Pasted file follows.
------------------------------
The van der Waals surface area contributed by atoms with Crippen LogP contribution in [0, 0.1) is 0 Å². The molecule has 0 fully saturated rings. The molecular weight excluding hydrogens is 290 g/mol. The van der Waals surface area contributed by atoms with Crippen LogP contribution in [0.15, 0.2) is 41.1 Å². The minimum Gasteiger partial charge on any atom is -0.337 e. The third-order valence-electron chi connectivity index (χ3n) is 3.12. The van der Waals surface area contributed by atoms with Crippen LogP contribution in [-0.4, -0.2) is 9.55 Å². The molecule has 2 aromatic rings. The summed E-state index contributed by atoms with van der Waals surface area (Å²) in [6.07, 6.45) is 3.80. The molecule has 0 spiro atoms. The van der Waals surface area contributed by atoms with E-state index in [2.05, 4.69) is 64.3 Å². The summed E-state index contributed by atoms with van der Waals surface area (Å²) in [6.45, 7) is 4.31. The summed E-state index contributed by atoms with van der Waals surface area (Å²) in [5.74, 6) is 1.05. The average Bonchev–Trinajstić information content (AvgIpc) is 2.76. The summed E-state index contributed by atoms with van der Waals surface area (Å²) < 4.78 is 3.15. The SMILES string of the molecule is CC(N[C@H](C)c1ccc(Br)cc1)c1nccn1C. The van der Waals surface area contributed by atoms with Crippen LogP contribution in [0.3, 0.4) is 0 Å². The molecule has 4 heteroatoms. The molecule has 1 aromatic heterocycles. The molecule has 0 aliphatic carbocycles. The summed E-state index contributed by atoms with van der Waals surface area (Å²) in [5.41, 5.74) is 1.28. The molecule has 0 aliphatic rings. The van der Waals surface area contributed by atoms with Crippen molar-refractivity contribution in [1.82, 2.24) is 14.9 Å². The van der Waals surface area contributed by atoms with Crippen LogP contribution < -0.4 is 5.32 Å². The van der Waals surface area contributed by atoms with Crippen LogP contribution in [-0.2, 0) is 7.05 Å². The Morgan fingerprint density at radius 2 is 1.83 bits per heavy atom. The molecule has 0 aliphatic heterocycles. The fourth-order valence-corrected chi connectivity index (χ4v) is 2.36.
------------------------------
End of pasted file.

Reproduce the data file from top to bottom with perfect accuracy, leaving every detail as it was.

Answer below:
The van der Waals surface area contributed by atoms with Crippen LogP contribution in [0, 0.1) is 0 Å². The molecule has 0 fully saturated rings. The molecular weight excluding hydrogens is 290 g/mol. The van der Waals surface area contributed by atoms with Crippen LogP contribution in [0.15, 0.2) is 41.1 Å². The minimum Gasteiger partial charge on any atom is -0.337 e. The third-order valence-electron chi connectivity index (χ3n) is 3.12. The van der Waals surface area contributed by atoms with Crippen LogP contribution in [-0.4, -0.2) is 9.55 Å². The molecule has 2 aromatic rings. The summed E-state index contributed by atoms with van der Waals surface area (Å²) in [6.07, 6.45) is 3.80. The molecule has 0 spiro atoms. The van der Waals surface area contributed by atoms with E-state index in [2.05, 4.69) is 64.3 Å². The summed E-state index contributed by atoms with van der Waals surface area (Å²) in [6.45, 7) is 4.31. The summed E-state index contributed by atoms with van der Waals surface area (Å²) in [5.74, 6) is 1.05. The average Bonchev–Trinajstić information content (AvgIpc) is 2.76. The summed E-state index contributed by atoms with van der Waals surface area (Å²) < 4.78 is 3.15. The SMILES string of the molecule is CC(N[C@H](C)c1ccc(Br)cc1)c1nccn1C. The van der Waals surface area contributed by atoms with Crippen LogP contribution in [0.3, 0.4) is 0 Å². The molecule has 4 heteroatoms. The molecule has 1 aromatic heterocycles. The molecule has 0 aliphatic carbocycles. The summed E-state index contributed by atoms with van der Waals surface area (Å²) in [5.41, 5.74) is 1.28. The molecule has 0 aliphatic rings. The van der Waals surface area contributed by atoms with Crippen molar-refractivity contribution in [1.82, 2.24) is 14.9 Å². The van der Waals surface area contributed by atoms with Crippen LogP contribution < -0.4 is 5.32 Å². The van der Waals surface area contributed by atoms with Crippen LogP contribution in [-0.2, 0) is 7.05 Å². The Morgan fingerprint density at radius 2 is 1.83 bits per heavy atom. The molecule has 0 aliphatic heterocycles. The fourth-order valence-corrected chi connectivity index (χ4v) is 2.36.